StarFall/HCC: Zombies Don't Eat Living Flesh

Phantasm phantom_belcher at
Mon Feb 21 11:31:23 PST 2011

(trying an experiment: stream of consciousness writing here, no

New Orleans has been through the worst of things.  Even though Katrina
hit several years ago, it still resides in the memories of those who
lived through it.  Despite all this, there are several constants in
New Orleans that seem to withstand even Random Acts of God: The French
Quarter, the oldest part of the city - the *original* city - situated
on the only land above sea level; the annual Mardi Gras parades and
celebrations in the weekend before Lent; and Voodoo.

All of this was well-known to Niqa Patra, better known to her
clientele as Miss Cleo, the self-styled Voodoo Queen of New Orleans,
as she stood in the graveyard.  Niqa had received the vision from
Erzulie sometime after her third glass of rum.  Someone had disturbed
Papa Legba, the loa had been restless, and all the signs she'd gleaned
in her hypersenses indicated St. Roche's cemetery was the focus.

As she flitted through the city of the dead, as the streets and
alleyways of New Orleans' large above-ground marble mausoleums are
known, Niqa couldn't help but feel a sense of forboding.  It was a
sense she hadn't felt since she'd been consulted by the Jackson family
to prevent someone from doing an authentic remake of the "Thriller"
video a few years back.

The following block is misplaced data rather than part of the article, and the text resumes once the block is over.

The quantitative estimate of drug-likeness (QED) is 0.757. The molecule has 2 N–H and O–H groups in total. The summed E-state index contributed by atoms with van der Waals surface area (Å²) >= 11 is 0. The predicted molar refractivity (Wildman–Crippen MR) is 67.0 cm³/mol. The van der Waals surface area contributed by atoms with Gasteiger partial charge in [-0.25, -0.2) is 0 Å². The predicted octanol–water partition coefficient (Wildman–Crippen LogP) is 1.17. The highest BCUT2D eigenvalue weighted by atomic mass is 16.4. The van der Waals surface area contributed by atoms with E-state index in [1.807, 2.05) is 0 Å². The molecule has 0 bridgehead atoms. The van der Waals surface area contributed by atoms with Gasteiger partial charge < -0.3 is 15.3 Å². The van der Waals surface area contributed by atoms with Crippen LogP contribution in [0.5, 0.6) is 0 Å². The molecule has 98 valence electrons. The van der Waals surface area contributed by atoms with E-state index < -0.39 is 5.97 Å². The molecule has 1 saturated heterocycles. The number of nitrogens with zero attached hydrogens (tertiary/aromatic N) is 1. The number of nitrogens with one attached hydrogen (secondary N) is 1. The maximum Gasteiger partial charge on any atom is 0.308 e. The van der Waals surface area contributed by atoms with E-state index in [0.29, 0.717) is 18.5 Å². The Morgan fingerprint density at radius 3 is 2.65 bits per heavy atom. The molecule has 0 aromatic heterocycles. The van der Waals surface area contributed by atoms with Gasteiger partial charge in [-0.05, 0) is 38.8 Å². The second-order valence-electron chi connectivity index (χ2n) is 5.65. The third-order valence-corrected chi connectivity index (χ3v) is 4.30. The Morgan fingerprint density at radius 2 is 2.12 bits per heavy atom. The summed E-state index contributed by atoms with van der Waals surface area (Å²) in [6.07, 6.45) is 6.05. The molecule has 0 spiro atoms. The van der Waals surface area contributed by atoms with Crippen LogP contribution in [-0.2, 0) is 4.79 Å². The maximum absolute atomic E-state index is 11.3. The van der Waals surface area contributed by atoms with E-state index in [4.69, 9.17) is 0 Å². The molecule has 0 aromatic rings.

At first, all she saw were a few people - men and women, some younger,
many older, and some not more than children - mulling about the
necropolis.  That's when the hypersenses kicked in; these people were
*not* alive; indeed, the spirits about them, animating them, flowed in
wrong ways.  Plus, they were all shambling in the same direction:
towards the main street.  Fortunately, the only thing in that
direction was the fence which separated the cemetery from the street.

"Zombi," she muttered to herself, closing her hand around the amulet
she wore as symbol of her station.  But who was it animating them?
She faded from sight, the magics she wielded disguising her.

As she approached the fence, she noted a black man, tall, dark, and
powerful, dressed in little more than a loincloth and sandals, adorned
with skull-motif jewelry.  The man floated high, in front of the

"Yes, go my zombies!" the man called out.  "Feast on the city!  For
every one that falls to your jaws, a new zombie shall rise!  Soon,
very soon, New Orleans will be a *true* necropolis!"

"Ah, mon ami," she said, dispelling her invisibility spell, "ya really
do need a new schtick.  How many times do Ah hafta tell ya, Gheda,
Papa Legba's zombi don' eat da flesh o' da living."

"Cleo.  This time, you cannot stop me!  Eat her!"

The nearest of the zombies shambled towards her, but its bite was
fairly ineffectual.

"Guess again, Gheda."  She gestured, and a bolt of silver-white energy
shot from the heavens, sending Gheda reeling.  He landed near her,
face down on the grass.  "Now, break the spell," she commanded him,
"b'fore Ah get mad."

"Upstart wench..." he muttered as he pulled himself up.

Niqa punched him.  It's not often that she could let loose in this
manner - even in this 'enlightened' day and age, a woman throwing a
punch at an opponent is still a novelty.  Niqa, however, had sparred
somewhat with her cousin Hugh Knight and his friends over in Los
Angeles, and knew how to throw one well enough to land a blow to end
the fight quickly.

And Gheda, as she knew from experience, had a glass jaw.

As he lost consciousness, all the zombies his spell had animated -
some of them barely able to support their rotting flesh, others barely
more than bone and tendon - fell to the ground in sickening piles of

"Ah tol' ya b'fore, Gheda," she told her fallen opponent, "ya can'
make zombies make new zombies jus' by *eatin'* folks."

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